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What Is Spilling Out Of You?

I read a story years ago about a little African American boy who became fascinated as he watched a clown releasing helium-filled balloons into the air. Whether red, blue, yellow, green, or orange, the balloons all floated upward into the sky. Finally the little boy approached the clown and asked, "Would a black balloon float upward, too?" The clown smiled and said, "Of course it would, my little friend, if it is filled with helium. It's not the color on the outside that makes the difference. It's what fills the inside." That story floated to the surface of my brain recently as I thought about words from the apostle Paul in Ephesians 5:18-21, words now nearly two thousand years old, but as important and relevant to Christian living as when originally penned. Listen – "And do not be drunk with wine, in which is dissipation; but be filled with the Spirit, speaking to one another in psalms and hymns and spiritual songs, singing and making melody in your heart to the Lord, giving thanks always for all things to God the Father in the name of our Lord-Jesus Christ, submitting to one another in the fear of God." Those verses remind us it's what fills us on the inside us that makes the difference in how effectively we live for Christ. Now, there's a lot of heated debate about what it means to be "filled with the Spirit." Paul clearly directs, even commands, that Christians be "filled with the Spirit." But what some say Paul's words mean muddies the picture and clouds the truth with false teaching. These verses do not teach (nor do any others in the Bible) that Christians are to seek the "baptism of the Holy Spirit." Or that they ever receive some kind of super-duper, power-packed, "just-let-go-and-let God" kind of ecstatic spiritual experience that is "better felt than told," and that empowers recipients to "speak in tongues," "prophesy," or receive "mountain moving faith," etc. Or, for that matter, be able to be more like Christ in character and conduct, to live above the reach of temptation and sin and the devil, or have a strong and enduring marriage — unless there is constant effort and dependence upon the Lord through the vital spiritual disciplines of Bible study, prayer, worship, and involvement in the church! Then what does it mean to be "filled with the Spirit?"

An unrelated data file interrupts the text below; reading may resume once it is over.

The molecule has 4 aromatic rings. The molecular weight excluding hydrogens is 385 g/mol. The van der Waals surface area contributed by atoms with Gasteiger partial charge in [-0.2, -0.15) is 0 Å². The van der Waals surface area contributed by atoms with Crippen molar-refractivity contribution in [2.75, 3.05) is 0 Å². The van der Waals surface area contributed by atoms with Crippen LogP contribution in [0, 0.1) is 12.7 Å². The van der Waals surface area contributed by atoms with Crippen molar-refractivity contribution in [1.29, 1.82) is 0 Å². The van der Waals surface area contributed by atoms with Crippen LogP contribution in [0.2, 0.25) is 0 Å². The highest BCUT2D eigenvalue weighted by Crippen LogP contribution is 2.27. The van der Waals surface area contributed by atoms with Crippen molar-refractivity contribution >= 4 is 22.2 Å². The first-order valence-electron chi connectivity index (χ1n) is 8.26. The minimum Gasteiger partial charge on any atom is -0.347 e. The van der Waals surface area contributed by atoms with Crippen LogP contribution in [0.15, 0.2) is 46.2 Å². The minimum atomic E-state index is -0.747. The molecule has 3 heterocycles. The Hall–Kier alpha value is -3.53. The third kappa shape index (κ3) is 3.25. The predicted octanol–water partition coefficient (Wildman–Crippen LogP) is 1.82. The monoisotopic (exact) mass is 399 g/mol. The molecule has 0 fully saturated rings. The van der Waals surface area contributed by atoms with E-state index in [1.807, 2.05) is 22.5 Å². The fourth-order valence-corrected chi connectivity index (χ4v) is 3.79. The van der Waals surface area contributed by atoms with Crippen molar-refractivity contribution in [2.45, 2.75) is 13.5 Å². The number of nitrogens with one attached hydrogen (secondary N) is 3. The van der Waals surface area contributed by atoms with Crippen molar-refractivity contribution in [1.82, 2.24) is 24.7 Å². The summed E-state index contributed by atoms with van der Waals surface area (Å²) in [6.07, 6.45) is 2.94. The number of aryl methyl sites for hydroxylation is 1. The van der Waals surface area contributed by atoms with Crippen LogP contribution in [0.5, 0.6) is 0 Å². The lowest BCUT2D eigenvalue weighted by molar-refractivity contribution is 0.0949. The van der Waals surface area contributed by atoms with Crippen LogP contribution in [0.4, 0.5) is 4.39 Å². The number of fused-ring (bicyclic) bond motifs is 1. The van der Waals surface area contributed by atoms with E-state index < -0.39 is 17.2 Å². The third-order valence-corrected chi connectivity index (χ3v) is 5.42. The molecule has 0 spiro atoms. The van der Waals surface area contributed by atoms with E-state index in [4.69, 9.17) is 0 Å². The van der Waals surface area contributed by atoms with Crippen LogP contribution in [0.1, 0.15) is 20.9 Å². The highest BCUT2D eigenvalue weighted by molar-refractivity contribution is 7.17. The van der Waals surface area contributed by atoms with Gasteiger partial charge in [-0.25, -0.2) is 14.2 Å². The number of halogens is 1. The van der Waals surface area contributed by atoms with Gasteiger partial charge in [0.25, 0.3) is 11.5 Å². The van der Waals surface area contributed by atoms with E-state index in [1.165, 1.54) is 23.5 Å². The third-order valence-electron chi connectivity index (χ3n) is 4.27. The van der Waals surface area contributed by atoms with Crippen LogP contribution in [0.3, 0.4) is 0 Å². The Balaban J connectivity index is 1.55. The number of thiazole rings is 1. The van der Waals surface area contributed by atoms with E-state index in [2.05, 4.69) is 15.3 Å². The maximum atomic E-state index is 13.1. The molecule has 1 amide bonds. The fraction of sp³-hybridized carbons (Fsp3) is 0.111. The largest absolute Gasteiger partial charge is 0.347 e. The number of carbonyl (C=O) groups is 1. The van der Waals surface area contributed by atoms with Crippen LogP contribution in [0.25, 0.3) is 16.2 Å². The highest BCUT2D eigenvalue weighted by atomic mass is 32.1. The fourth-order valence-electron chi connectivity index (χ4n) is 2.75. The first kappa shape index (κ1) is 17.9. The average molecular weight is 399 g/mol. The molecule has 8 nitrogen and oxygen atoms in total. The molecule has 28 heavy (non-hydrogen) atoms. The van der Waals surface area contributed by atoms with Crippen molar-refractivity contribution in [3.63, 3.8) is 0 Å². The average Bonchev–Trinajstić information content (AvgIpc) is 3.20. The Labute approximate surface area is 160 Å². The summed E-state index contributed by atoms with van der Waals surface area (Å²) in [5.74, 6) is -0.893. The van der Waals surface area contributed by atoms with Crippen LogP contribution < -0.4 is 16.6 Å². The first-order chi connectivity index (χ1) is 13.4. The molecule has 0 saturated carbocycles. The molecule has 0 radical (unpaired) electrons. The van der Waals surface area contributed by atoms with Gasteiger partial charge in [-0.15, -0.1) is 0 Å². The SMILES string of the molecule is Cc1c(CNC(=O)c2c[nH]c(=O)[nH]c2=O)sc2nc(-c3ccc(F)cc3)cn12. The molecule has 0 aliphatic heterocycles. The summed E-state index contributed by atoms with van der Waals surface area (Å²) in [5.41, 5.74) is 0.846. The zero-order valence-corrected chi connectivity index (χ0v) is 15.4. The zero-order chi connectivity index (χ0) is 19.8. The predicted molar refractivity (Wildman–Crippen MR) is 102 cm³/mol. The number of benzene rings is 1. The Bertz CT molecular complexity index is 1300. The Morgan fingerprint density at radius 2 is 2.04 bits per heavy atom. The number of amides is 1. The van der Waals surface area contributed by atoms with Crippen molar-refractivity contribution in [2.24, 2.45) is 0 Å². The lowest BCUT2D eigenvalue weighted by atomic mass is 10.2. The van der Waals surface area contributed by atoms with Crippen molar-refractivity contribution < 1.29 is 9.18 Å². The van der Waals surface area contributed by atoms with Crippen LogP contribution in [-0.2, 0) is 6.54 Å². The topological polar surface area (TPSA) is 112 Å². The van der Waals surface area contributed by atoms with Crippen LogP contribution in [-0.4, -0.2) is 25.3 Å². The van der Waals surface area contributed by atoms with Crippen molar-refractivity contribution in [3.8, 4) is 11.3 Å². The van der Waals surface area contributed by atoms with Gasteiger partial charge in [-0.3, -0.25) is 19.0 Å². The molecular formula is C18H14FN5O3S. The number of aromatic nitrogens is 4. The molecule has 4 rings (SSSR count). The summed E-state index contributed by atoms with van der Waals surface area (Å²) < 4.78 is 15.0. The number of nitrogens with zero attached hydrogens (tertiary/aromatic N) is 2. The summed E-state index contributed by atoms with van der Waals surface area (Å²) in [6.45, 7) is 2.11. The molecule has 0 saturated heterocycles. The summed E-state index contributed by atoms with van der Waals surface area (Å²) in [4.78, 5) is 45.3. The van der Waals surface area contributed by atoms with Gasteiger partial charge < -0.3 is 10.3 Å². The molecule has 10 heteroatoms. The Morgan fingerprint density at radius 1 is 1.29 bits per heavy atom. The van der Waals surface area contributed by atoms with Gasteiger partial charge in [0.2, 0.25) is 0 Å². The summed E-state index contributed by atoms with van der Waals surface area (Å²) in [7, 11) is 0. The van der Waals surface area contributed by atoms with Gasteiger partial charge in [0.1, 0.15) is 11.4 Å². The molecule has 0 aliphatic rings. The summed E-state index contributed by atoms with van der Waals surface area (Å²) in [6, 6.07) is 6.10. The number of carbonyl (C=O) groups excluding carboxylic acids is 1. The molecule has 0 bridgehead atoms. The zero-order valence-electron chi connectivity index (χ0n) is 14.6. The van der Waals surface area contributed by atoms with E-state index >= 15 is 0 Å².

We can best answer that question by asking this one: What happens when a person is "filled with wine" or other intoxicating drink? We correctly say they are "under the influence," that is, dominated by the alcohol. In other words, outward behavior is governed by what one has filled himself with. Think of it this way. If you fill a cup with coffee, what comes out if you spill it? The correct answer would be coffee. How about orange juice? Or iced tea? Or apple juice? Or a bowlful of soup? In each case, what spills out of the cup or bowl is whatever the container has been filled with. Are we full of the Spirit? We can test whether or not we are. First, examine ourselves and make sure we have obeyed the Gospel (see Acts 2:38; 5:32; 1 Thessalonians 4:8). Then read Ephesians 5:19-21 again (and Galatians 5:16-26) and ask yourself if your life increasingly demonstrates the attitudes and behaviors listed in those Holy Spirit
related passages. The test for whether or not we are being filled with the Spirit is not dramatic displays of spiritual ecstacy but a day in, day out commitment to obey God's word. Now, what spills out of you?

Dan Gulley
Smithville church of Christ